About NCBO

The goal of the National Center for Biomedical Ontology is to support biomedical researchers in their knowledge-intensive work, by providing online tools and a Web portal enabling them to access, review, and integrate disparate ontological resources in all aspects of biomedical investigation and clinical practice. A major focus of our work involves the use of biomedical ontologies to aid in the management and analysis of data derived from complex experiments.

The Center is organized into these core components:

  • Computer science and biomedical informatics research
  • Infrastructure and Operations
  • Education & Dissemination
  • Administration 

The Center is truly a National Center, incorporating the expertise of leading investigators and technologists to provide a high-value national biomedical resource.

Organization of the Center

The Computer-science and biomedical informatics research is driven by Stanford University. (Team members during this program have included Mayo Clinic, University of Victoria, and University of Buffalo.) The computer-science research delivers tools for accessing and unifying ontologies, and concentrates on creating tools for using these ontologies to annotate large biomedical data sets, enabling data-set analysis and integration. BioPortal is the foremost of the tools delivered by NCBO, and has been established as the integrative hub for additonal related services.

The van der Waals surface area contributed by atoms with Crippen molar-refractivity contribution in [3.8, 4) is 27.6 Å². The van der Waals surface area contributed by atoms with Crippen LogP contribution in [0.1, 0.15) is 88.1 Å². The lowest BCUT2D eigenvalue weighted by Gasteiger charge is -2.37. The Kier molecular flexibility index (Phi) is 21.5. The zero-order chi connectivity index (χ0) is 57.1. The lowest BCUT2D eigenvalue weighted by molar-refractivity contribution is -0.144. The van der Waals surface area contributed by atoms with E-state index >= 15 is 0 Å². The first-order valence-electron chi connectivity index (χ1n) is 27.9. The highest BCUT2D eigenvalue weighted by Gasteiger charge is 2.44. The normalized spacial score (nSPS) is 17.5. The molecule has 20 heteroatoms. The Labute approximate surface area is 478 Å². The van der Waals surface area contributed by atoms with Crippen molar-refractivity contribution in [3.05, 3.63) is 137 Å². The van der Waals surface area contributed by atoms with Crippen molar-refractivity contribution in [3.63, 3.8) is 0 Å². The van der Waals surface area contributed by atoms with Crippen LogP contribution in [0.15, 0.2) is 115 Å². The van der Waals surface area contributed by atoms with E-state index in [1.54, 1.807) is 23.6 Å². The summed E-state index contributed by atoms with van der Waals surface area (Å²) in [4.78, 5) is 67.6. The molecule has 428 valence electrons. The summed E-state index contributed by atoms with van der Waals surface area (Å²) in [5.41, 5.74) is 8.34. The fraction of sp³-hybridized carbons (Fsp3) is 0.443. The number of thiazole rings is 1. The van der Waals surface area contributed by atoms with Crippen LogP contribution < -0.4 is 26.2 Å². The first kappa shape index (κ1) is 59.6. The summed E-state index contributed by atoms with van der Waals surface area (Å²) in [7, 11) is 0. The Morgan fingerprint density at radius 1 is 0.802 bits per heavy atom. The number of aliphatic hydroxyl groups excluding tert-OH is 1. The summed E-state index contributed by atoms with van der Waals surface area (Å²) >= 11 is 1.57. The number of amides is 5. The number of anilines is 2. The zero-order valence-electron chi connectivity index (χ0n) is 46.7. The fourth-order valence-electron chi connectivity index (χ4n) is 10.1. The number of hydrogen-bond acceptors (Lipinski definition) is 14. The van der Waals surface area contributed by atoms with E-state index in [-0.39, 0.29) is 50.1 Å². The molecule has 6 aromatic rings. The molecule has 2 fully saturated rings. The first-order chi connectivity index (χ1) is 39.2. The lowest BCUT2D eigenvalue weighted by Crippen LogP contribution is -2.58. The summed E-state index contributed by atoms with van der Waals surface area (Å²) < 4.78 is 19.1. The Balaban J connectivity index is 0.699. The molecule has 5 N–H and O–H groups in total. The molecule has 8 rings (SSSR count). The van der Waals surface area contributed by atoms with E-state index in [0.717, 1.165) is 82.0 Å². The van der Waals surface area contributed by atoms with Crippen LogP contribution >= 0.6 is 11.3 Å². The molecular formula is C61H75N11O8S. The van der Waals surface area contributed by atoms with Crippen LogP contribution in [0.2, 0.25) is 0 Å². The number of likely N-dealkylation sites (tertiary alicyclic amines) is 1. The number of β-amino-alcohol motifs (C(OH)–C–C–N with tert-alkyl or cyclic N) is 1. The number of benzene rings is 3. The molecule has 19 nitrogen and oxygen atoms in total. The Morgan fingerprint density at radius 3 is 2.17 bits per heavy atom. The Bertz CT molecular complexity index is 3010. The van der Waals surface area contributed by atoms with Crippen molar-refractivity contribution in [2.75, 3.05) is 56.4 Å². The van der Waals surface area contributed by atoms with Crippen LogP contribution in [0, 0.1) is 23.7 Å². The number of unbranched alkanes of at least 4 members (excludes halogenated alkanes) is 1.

The Infrastructure and operations activities establish and operate the extensive technology underpinnings of the project. With over 20 server instances and a sophisticated build, test, and monitoring pipeline, the Center serves tens of thousands of web visits and millions of API calls each month. The support team responds to user requests daily on the BIoPortal support email list, and delivers new system releases on a monthly basis, or as required for operational and development needs.

The Center achieves its objectives by advancing standards of good semantic and software development practice; by creating tools and theories that support a wide range of biological and semantic projects, collaborative research activities, and end user applications; and by training computational biologists, specialists in informatics, and computer scientists in the use of ontologies and of the Center’s technologies in support of their research.

The Center, originally formed as part of the National Centers for Biomedical Computing network, is funded by the National Institutes of Health (NIH).